Say this about Sandor Ellix Katz: the man knows how to get you revved up to eat bacteria.
“Oh, this is nice kimchi,” he said on a summer afternoon at Momofuku Noodle Bar, using chopsticks to pull crimson-coated knuckles of Napa cabbage from a jar. “I like the texture of the sauce. It’s kind of thick.”
Kimchi, like sauerkraut, is one of the world’s great fermented foods, and Mr. Katz, a resident of Tennessee, was curious to see what David Chang’s team of cooks in the East Village would do with it. Lately Mr. Katz has become for fermentation what Timothy Leary was for psychedelic drugs: a charismatic, consciousness-raising thinker and advocate who wants people to see the world in a new way.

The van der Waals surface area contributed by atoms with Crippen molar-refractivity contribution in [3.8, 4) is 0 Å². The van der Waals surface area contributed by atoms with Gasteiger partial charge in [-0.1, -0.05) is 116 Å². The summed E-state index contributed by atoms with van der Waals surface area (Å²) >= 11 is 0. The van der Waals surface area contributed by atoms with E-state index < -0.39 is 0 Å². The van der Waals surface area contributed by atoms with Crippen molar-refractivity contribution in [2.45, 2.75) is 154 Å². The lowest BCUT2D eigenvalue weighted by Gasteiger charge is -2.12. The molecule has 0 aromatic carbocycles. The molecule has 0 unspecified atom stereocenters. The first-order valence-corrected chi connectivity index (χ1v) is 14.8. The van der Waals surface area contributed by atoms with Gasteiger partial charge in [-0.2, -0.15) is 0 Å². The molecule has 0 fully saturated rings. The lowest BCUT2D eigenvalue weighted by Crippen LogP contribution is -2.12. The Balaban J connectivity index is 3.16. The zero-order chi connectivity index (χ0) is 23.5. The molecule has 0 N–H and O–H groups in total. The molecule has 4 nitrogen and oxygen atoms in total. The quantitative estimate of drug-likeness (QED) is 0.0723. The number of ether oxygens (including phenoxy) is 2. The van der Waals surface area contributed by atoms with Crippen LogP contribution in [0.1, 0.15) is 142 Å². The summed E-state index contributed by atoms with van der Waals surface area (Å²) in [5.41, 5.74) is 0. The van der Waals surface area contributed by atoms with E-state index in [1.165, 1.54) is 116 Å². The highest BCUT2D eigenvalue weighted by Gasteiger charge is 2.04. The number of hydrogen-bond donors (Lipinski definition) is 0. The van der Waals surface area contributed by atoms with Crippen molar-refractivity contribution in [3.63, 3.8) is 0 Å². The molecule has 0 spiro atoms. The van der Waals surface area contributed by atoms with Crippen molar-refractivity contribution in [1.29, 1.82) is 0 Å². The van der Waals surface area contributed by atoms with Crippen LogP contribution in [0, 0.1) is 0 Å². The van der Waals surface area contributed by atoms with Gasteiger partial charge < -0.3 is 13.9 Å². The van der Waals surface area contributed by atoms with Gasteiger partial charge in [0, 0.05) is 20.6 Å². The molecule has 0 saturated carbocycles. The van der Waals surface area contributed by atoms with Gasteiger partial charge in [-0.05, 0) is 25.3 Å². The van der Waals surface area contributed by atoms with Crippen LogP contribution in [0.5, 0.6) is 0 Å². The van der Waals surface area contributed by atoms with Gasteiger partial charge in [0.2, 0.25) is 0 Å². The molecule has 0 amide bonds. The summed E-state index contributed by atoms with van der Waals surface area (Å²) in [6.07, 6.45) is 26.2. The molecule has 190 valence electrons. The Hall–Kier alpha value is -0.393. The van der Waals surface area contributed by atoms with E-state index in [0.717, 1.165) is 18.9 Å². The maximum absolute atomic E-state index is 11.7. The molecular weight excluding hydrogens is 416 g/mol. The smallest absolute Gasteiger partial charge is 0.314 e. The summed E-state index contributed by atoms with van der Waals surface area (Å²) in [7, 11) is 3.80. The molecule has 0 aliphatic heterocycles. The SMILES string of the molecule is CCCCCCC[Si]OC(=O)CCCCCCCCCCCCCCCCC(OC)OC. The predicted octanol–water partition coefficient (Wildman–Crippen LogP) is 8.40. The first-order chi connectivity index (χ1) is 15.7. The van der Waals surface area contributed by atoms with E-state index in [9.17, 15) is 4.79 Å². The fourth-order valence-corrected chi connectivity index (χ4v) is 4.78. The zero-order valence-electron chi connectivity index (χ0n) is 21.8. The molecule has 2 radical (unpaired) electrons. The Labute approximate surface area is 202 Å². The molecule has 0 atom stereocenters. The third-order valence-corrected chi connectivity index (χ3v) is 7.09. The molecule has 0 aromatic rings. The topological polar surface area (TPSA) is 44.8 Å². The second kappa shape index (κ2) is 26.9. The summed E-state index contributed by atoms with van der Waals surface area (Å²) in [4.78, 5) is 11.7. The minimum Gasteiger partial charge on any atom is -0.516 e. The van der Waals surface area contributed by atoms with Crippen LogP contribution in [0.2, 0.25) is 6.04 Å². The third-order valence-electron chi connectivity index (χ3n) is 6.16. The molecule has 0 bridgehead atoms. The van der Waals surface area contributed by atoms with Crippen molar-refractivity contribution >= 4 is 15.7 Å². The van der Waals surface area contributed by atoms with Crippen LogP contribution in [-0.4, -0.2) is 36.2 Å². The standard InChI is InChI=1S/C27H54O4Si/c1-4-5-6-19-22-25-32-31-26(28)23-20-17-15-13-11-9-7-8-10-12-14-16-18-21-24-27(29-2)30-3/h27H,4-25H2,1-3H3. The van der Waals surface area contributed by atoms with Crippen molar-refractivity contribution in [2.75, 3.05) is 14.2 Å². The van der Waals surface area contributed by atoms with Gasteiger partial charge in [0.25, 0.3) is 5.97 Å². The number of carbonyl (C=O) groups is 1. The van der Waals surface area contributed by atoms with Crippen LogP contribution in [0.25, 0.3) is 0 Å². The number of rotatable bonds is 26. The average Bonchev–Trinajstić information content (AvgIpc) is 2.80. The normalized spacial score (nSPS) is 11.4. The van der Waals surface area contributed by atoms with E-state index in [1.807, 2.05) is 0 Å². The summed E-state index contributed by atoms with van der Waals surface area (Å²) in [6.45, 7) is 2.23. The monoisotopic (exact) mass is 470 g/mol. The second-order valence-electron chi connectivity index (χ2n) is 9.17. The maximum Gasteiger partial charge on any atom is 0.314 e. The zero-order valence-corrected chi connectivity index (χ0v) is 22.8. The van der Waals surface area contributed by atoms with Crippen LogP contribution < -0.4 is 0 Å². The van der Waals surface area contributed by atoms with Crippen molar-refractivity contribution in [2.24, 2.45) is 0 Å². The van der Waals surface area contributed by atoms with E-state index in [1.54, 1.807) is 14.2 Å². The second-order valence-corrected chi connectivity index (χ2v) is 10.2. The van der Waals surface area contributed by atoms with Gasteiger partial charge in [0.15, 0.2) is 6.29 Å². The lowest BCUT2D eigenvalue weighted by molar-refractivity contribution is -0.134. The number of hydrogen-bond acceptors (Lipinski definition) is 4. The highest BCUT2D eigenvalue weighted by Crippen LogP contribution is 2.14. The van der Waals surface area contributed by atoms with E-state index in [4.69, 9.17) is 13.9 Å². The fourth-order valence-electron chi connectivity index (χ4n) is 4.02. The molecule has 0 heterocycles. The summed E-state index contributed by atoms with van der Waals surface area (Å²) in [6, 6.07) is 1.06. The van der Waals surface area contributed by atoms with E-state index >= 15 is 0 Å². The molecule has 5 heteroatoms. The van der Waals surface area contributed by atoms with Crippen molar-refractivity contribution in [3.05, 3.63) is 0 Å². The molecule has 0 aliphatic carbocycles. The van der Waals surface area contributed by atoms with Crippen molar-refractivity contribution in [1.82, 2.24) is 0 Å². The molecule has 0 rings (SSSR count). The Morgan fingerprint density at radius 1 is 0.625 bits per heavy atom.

A fermented food is one whose taste and texture have been transformed by the introduction of beneficial bacteria or fungi. And Mr. Katz, who turned 50 this year, considers it a big part of his mission to remind us that the tangy delights of that metamorphosis surround us — and always have, if you look back at the arc of human evolution.